8. Regarding the Playmobil world, there is nothing in that world that feels anything like a Playmobil product; everything seems like reality, and even the Playmobil figures feel more like human beings than actual figures. To really put this into perspective, look at The Lego Movie. Despite being animated using CGI, it actively goes out of its way to encapsulate the feeling that everything in the movie is made out of LEGO. Not only do the characters look like LEGO, but they move and have body structures just like the toy. They even represent water using blue LEGO pieces and go out of their way to make the movie look like it was actually stop-motion using LEGOs. But here, there's only one scene that even alludes to this, that being when Marla first arrived in the Playmobil world and discovered her limitations due to her new form. And after that, everything is just animated and none of it captures the feeling that what is on the screen are actually Playmobil toys.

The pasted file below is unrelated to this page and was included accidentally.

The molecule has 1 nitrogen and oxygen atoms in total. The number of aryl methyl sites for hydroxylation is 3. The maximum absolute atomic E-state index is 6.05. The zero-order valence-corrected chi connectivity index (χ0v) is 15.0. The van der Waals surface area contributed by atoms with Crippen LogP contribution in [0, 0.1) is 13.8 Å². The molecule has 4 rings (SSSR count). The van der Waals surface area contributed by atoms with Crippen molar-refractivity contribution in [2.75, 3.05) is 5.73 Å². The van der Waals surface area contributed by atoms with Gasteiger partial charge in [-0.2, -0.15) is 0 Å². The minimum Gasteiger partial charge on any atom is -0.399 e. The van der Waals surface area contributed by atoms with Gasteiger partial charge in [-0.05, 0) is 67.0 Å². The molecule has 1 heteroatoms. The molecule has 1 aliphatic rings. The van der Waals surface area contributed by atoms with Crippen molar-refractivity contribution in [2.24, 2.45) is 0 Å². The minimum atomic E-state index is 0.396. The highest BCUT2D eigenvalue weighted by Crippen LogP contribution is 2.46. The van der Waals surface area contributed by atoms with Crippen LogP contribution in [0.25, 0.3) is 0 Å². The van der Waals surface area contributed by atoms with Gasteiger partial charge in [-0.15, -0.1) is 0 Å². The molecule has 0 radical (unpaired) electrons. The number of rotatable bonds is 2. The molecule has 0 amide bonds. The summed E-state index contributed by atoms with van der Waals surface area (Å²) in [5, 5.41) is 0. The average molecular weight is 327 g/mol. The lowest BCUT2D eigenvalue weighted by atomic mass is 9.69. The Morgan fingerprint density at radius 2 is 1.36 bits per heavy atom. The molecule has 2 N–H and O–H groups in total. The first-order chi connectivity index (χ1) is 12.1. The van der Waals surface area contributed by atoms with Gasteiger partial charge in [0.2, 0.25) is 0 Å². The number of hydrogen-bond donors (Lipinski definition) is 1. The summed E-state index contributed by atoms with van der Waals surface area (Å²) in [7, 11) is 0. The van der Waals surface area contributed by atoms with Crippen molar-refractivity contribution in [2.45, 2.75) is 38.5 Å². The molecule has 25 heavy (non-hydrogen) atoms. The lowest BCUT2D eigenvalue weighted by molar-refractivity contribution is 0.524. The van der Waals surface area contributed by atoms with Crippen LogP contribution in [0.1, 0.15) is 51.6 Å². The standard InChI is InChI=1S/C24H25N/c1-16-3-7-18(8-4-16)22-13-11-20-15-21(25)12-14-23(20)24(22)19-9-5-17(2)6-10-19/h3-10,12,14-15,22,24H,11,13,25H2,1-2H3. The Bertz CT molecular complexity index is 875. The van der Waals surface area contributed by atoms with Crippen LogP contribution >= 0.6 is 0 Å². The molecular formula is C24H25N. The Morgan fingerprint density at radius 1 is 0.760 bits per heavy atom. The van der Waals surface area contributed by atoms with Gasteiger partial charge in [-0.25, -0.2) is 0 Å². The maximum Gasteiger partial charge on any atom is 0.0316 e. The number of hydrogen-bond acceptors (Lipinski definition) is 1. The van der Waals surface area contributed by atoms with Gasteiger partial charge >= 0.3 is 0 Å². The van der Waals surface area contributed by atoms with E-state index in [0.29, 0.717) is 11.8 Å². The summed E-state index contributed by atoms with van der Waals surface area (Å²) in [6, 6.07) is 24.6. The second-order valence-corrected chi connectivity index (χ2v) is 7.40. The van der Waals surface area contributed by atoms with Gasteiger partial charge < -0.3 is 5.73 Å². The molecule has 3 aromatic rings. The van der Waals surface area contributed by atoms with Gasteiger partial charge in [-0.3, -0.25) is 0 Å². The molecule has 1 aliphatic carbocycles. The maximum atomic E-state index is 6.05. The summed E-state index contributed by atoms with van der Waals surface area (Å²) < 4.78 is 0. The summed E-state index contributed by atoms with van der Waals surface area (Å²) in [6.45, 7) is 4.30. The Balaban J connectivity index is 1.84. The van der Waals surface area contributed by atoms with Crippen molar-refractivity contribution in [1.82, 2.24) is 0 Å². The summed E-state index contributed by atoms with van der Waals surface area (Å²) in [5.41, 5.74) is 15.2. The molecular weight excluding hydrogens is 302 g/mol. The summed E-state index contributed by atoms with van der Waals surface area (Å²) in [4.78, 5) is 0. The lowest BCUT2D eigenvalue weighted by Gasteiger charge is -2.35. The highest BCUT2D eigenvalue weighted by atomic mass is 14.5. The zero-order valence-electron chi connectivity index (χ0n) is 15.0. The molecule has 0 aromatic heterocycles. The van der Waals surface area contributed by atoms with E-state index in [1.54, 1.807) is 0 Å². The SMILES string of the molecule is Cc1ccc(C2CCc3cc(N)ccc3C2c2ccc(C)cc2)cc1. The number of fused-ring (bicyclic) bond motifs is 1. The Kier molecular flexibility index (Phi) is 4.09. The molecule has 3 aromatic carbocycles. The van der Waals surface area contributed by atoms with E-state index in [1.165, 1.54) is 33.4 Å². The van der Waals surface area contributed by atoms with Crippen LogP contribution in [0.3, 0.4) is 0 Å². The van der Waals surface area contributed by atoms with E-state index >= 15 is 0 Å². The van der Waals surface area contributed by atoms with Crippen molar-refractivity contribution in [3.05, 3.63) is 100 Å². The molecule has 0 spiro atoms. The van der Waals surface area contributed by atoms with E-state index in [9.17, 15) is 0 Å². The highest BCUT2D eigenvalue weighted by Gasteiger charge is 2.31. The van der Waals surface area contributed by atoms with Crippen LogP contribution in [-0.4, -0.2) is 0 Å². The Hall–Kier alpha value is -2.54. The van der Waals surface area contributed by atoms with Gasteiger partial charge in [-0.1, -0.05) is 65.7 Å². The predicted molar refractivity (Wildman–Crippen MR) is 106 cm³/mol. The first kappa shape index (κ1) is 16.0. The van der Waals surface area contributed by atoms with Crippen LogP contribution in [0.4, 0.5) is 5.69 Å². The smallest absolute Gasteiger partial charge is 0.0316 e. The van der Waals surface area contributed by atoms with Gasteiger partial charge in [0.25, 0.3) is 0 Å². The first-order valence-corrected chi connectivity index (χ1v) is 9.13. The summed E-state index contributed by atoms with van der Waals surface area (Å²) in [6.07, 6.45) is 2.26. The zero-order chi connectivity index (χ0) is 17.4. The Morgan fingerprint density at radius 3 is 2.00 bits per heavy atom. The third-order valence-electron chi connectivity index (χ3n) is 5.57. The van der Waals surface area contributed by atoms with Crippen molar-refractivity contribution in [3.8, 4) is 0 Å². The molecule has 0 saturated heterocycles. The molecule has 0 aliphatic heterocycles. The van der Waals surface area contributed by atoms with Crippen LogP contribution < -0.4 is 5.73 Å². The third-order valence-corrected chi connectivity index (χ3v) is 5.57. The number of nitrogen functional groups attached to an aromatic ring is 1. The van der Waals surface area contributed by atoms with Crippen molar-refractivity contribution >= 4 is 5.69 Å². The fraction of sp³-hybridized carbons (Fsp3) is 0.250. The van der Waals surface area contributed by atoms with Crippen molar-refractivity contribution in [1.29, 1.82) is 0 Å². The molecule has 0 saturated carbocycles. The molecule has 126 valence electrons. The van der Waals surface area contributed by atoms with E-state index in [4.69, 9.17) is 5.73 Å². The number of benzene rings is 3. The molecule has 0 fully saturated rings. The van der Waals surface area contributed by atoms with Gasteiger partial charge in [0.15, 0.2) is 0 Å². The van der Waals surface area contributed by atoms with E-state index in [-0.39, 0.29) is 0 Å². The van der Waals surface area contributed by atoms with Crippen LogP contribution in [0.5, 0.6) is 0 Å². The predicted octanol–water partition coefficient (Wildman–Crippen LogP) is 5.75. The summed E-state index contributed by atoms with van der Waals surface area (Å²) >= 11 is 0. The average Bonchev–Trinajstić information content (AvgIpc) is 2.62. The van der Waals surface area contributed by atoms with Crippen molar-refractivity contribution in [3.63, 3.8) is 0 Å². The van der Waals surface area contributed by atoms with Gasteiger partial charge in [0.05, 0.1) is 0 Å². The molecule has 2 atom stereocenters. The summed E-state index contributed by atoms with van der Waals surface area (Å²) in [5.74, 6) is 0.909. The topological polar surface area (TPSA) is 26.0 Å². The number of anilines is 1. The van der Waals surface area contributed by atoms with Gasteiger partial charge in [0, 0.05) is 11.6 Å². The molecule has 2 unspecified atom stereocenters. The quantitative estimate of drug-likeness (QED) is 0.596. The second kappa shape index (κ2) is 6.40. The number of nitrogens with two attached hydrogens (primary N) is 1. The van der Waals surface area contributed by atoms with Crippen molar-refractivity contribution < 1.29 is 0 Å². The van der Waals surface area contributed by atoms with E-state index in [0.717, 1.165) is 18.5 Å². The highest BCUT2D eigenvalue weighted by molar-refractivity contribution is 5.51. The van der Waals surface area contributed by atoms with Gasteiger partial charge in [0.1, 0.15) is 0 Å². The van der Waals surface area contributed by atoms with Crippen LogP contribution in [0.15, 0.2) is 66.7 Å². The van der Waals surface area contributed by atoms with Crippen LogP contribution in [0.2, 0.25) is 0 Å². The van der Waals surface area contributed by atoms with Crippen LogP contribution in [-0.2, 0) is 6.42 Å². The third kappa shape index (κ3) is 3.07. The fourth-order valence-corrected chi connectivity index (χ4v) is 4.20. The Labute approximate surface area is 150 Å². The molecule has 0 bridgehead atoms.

• The exhibit in a toy museum, in which the world is set, is never specifically said to be one based on Playmobil, it just mostly has Playmobil sets.
    • The way Marla and Charlie enter the Playmobil world is dumb, and it is never even explained how or why the lighthouse in the toy convention is magical and only transports them.
    • The figures are supposed to be plastic, but animals such as horses have realistic fur.
    • Actual Playmobil figures do not have bendable arms or legs, and after Marla lands in the Playmobil world, she struggles with moving around and getting up for a while, but once she sees her brother, she suddenly starts moving like a normal person, with bending knees and elbows, as does every other character in the Playmobil world, and the real-life figures' articulation (or lack thereof) is never brought up again in the movie.
  9. Unnecessary pop-culture reference of Ghostbusters, with the Ghostbusters Ecto-1 car, which also feels nothing more than an advertisement for Playmobil's Ghostbusters range.
  10. The deaths of Marla and Charlie's parents are never brought up again after a single moment. And it's never shown how losing their parents affected the siblings once in the entirety of the movie.